State-controlled Life Insurance Corp. of India is spending about 3 billion rupees ($37 million) as an anchor investor in a $2.5 billion new share sale by Adani Enterprises Ltd., according to a filing. The investment would add to its current holding of 4.23%.
LIC’s investment signaled its vote of confidence in Asia’s richest man and his beleaguered group on Jan. 25, which is facing its toughest test yet after US-based Hindenburg Research in its report earlier this week characterized its meteoric rise as “the largest con in corporate history.” LIC is among 33 institutional investors coming in as anchors in the FPO, along with names such as Abu Dhabi Investment Authority and Al Mehwar Commercial Investments LLC.
While the amount Mumbai-based LIC is investing is relatively tiny — considering it has almost 43 trillion rupees of assets under management at LIC — it marks a contrarian position to other domestic financial institutions that have little to no Adani investments. It also comes in the face of a contagion that hit stocks exposed to Adani Group, including LIC that plunged the most in more than a month on Friday in Mumbai.
Subscriber Only Stories
“LIC thinks contrarian,” said Arun Kejriwal, founder of Kejriwal Research & Investment. “It has always minted money whenever there is market volatility. It doesn’t receive money for short duration. It acts as long-only fund.”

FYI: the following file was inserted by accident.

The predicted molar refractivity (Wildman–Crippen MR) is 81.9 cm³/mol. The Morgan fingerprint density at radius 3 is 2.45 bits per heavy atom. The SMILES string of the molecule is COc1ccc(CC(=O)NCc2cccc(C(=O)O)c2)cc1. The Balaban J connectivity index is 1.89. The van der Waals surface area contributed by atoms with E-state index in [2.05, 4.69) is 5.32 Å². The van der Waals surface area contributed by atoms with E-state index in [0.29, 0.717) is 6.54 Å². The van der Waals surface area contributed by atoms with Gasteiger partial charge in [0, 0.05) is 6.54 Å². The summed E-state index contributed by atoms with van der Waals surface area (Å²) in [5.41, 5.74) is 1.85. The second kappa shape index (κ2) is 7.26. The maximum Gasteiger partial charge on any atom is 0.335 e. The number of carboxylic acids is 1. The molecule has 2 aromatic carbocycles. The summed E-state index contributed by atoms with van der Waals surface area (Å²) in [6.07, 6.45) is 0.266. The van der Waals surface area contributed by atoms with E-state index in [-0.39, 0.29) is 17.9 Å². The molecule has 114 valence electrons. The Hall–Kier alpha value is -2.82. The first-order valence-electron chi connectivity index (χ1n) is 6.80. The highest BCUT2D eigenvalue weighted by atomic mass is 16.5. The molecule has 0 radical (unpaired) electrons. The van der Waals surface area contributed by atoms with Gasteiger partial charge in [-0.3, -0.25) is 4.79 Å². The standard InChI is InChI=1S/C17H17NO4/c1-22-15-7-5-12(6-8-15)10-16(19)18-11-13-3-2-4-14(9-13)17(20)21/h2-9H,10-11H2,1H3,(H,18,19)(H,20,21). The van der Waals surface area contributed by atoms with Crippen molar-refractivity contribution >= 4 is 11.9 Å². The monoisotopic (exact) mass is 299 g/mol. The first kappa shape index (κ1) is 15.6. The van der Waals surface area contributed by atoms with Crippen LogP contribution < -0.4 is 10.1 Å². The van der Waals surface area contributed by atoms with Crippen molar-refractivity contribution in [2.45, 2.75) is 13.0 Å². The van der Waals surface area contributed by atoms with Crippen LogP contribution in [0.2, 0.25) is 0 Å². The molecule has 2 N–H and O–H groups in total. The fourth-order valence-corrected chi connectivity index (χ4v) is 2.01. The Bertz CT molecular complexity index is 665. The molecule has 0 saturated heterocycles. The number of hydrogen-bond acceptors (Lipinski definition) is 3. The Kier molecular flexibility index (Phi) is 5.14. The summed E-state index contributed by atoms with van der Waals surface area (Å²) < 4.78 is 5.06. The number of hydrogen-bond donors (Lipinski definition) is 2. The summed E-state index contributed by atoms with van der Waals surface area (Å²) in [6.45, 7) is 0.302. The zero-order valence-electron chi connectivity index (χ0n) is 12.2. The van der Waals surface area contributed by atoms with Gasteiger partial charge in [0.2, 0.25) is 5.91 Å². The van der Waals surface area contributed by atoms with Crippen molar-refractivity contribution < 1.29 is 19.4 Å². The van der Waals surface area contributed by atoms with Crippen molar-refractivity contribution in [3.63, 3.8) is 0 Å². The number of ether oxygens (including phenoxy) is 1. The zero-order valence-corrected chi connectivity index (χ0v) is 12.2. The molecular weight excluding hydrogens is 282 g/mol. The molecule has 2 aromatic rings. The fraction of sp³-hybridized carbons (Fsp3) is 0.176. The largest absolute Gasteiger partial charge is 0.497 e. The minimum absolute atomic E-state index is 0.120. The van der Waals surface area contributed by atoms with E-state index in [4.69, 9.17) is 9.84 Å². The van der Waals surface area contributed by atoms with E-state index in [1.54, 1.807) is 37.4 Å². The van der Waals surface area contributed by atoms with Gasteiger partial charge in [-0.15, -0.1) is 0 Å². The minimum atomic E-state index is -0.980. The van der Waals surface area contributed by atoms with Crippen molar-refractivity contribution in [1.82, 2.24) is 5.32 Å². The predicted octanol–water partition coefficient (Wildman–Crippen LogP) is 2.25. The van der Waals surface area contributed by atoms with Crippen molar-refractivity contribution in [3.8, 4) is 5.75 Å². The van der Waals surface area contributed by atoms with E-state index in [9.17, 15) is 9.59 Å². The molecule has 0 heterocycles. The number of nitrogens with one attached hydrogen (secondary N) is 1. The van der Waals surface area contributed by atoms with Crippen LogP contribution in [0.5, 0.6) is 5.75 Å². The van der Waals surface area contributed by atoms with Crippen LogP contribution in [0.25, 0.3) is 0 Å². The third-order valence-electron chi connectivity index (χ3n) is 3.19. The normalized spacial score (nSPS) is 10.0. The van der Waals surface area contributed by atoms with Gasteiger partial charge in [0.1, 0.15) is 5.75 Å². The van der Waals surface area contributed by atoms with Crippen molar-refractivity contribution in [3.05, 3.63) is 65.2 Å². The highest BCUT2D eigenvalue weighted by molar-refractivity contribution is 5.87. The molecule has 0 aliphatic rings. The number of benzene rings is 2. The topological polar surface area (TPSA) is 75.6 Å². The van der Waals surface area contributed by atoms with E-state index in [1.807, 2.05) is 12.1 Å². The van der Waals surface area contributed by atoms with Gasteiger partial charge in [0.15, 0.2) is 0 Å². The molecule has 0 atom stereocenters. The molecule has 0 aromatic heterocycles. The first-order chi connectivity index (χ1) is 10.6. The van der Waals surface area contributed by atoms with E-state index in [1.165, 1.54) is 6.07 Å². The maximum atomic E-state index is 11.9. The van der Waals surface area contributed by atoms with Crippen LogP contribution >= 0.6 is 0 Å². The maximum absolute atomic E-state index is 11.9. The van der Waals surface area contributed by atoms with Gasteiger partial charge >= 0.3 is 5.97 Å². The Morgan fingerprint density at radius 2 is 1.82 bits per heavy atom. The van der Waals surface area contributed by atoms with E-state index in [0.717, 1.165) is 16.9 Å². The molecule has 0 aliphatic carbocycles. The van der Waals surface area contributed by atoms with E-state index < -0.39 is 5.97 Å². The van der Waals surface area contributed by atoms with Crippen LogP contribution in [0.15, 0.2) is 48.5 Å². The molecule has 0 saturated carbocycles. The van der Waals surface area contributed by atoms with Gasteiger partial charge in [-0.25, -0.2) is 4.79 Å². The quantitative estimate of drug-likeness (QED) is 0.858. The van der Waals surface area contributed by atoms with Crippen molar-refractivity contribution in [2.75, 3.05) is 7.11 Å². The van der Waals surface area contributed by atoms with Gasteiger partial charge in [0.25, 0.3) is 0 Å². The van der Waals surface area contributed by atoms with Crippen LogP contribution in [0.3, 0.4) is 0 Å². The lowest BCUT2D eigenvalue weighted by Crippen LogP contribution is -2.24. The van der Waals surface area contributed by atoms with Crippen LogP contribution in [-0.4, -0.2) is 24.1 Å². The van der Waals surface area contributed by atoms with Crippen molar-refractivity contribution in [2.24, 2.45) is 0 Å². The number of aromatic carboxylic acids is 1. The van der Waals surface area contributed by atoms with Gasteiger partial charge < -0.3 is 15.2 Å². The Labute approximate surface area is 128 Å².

An email and text messages sent to the LIC chairman seeking comments on its Adani Group investments were not immediately answered.
With over 250 million policy holders across India and assets under management as large as the nation’s mutual fund industry, LIC is among India’s systemically most important institutions. Its exposure to the Adani Group, known to be closely aligned to Prime Minister Narendra Modi’s development goals, is also symbolic of the tycoon’s political clout.
LIC is an investor in five Adani companies, with stakes ranging from 1% to 9%. No other Indian insurance company has any significant holding, as per December 2022 data filed with stock exchanges. Most mutual funds have largely stayed away from the group, despite some wild rallies seen by some of the stocks. Adani Enterprises for instance, surged over 1,900% in the last five years, trumping even the likes of Elon Musk’s Tesla Inc.
The high exposure of state-backed financial institutions “has implications for financial stability” and for the millions of Indians “whose savings are stewarded by these pillars of the financial system,” Jairam Ramesh, a lawmaker with the opposition Indian National Congress party, said in a statement Friday.
The selloff triggered by Hindenburg’s report may now be adding more weight to such concerns. The rout deepened Thursday, with some units like Adani Green Energy Ltd. and Adani Total Gas Ltd. tumbling by their daily limit of 20%. Adani Enterprises fell 19%.
The short seller has alleged that Adani Group was involved in “brazen” market manipulation, accounting fraud, used offshore shells for money laundering and siphoned from listed companies. The conglomerate has dismissed the report as “a malicious combination of selective misinformation and stale, baseless and discredited allegations.” It said it’s also exploring legal action.
Last week, Adani Group Chief Financial Officer Jugeshinder Singh acknowledged the lack of interest shown by domestic institutional investors.
“We understand mutual funds missed Adani growth stock rally,” he said at a press briefing. “We should have communicated to mutual funds.”